It’s to Lippman’s credit that this isn’t a conventional suspense novel; she dwells very little on the possibility of any physical threat to the woman or her family, which now includes a rebellious daughter, a doting son, a loving husband and a large dog. Rather, she concentrates on the psychological aspects of the story: How was the now-adult 15-year-old changed by her kidnapping? Why did she stay with her kidnapper for 39 days when she had ample opportunity to escape? What was her complicity, if any, in the murder of his final victim, who was killed two days before the kidnapper released her?

I’d Know You Anywhere is a novel that is extraordinary precisely it seems not to be extraordinary. In fact I suspect that it’s representative of what Lippman has been writing during the more than two decades that she’s been a novelist. What surprises me is that she’s been turning out fine prose like this so quietly in a genre — the crime novel — that I’ve generally kept my eye on, if only with mild interest, and that I wasn’t even aware of her. I strongly recommend I’d Know You Anywhere if you like crime fiction and have grown tired of the clichés of the genre. I doubt that I’ll wait very long before seeing if Lippman’s other books are as good as this one.

When Harry Met Mickey: Two Michael Connelly Novels

Book #24 for 2011: The Brass Verdict by Michael Connelly
Book #25 for 2011: The Overlook by Michael Connelly

It’s been a month since I last filed one of these book reports and there’s a reason for that. I ran into a book, one that I’d really been looking forward to reading, that stopped me dead in my tracks. At some point I realized that I’d been reading the book for nearly four weeks and wasn’t even halfway through it. I was having trouble forcing myself to read more than 20 pages a day without developing either a strong urge to sleep or an overwhelming compulsion to play a computer game. I eventually decided that I needed a break from the book and that I should find a book that was both shorter (the book I was reading was a 900-plus page monster) and more readable.

The last time something like this happened, I turned to the generally reliable Stephen King to jumpstart my reading habit. But King has a huge book of his own coming out in a few days and I don’t want to become glutted on his writing style before I get a chance to read it. So I thought instead of Michael Connelly, whose courtroom thriller The Lincoln Lawyer had turned out to be both readable and entertaining when I picked it up earlier this year.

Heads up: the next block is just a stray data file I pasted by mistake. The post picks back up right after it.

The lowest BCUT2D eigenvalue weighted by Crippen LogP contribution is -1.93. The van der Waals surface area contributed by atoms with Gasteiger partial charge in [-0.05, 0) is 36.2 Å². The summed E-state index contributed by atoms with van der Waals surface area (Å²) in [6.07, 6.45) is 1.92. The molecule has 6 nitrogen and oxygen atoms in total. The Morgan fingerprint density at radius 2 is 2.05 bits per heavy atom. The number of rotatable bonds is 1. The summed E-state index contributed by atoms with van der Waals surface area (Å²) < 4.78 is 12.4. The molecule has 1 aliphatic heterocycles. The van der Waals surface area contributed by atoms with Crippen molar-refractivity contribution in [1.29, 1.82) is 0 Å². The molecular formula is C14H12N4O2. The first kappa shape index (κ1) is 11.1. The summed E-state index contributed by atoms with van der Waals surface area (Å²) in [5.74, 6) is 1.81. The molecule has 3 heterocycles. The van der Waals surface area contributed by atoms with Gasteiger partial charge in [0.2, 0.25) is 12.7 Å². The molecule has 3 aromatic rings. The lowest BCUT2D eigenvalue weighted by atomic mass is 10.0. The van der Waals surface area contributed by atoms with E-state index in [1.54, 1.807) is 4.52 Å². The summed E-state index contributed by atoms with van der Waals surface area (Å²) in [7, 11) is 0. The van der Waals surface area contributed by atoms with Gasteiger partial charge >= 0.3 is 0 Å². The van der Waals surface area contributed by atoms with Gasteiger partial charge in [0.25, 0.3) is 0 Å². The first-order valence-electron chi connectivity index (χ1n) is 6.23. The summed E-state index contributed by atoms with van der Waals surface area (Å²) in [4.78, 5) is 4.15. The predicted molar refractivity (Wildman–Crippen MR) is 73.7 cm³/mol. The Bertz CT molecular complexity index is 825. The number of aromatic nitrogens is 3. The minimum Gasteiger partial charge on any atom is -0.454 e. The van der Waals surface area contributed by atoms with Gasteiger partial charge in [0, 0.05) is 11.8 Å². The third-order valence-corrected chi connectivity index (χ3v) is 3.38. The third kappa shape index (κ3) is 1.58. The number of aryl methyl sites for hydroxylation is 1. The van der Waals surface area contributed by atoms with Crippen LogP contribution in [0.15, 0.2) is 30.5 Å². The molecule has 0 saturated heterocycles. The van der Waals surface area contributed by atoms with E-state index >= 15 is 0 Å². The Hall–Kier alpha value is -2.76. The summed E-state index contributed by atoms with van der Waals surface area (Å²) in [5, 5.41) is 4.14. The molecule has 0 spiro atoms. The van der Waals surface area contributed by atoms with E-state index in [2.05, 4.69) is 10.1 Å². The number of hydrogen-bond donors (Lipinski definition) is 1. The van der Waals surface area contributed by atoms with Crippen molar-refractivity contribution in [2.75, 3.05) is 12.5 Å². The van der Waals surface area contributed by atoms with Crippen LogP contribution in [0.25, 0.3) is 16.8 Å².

This time I randomly selected his 2008 novel The Brass Verdict, which by sheer coincidence turned out to be a direct sequel to The Lincoln Lawyer. It’s the second book featuring lawyer Mickey Haller and begins with Haller returning to legal practice after a hiatus brought about by the events that ended The Lincoln Lawyer, which introduced the character. Reading about Haller was almost as much fun this time as it was the first and once again Connelly gave the impression of knowing a lot of stuff about being a criminal attorney that doesn’t find its way into legal textbooks. The Brass Verdict is a short, fast read, has a twisty plot, and an array of interesting characters, the most interesting of which is once again the very engaging Mr. Haller. Another of the characters, in a kind of literary crossover, is LAPD detective Hieronymous “Harry” Bosch, who has played the leading role in a lengthy series of novels that seem to form much of the basis for Connelly’s reputation as a crime writer. (I eventually realized that this was the novel that Amy’s brother, himself a Connelly fan, had once jokingly referred to as When Harry Met Mickey.)